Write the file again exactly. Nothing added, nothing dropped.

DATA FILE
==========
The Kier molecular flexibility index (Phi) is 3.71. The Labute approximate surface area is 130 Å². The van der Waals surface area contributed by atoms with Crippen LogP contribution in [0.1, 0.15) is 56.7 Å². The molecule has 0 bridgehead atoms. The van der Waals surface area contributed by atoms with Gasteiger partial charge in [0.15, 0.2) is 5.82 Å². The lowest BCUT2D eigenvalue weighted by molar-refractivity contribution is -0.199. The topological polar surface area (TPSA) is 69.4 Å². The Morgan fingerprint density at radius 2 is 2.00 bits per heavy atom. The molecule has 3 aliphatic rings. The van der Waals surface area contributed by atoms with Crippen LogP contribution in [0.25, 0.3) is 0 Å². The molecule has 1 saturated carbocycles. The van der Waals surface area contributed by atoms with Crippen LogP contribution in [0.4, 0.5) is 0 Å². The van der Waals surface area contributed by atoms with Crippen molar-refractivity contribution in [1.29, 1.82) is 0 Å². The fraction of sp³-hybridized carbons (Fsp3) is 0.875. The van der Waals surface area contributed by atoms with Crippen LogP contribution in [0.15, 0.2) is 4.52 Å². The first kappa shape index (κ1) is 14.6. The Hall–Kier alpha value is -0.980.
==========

The Kier molecular flexibility index (Phi) is 3.71. The Labute approximate surface area is 130 Å². The van der Waals surface area contributed by atoms with Crippen LogP contribution in [0.1, 0.15) is 56.7 Å². The molecule has 0 bridgehead atoms. The van der Waals surface area contributed by atoms with Gasteiger partial charge in [0.15, 0.2) is 5.82 Å². The lowest BCUT2D eigenvalue weighted by molar-refractivity contribution is -0.199. The topological polar surface area (TPSA) is 69.4 Å². The Morgan fingerprint density at radius 2 is 2.00 bits per heavy atom. The molecule has 3 aliphatic rings. The van der Waals surface area contributed by atoms with Crippen LogP contribution in [0.25, 0.3) is 0 Å². The molecule has 1 saturated carbocycles. The van der Waals surface area contributed by atoms with Crippen LogP contribution in [0.4, 0.5) is 0 Å². The van der Waals surface area contributed by atoms with Crippen molar-refractivity contribution in [1.29, 1.82) is 0 Å². The fraction of sp³-hybridized carbons (Fsp3) is 0.875. The van der Waals surface area contributed by atoms with Crippen LogP contribution in [0.15, 0.2) is 4.52 Å². The first kappa shape index (κ1) is 14.6. The Hall–Kier alpha value is -0.980.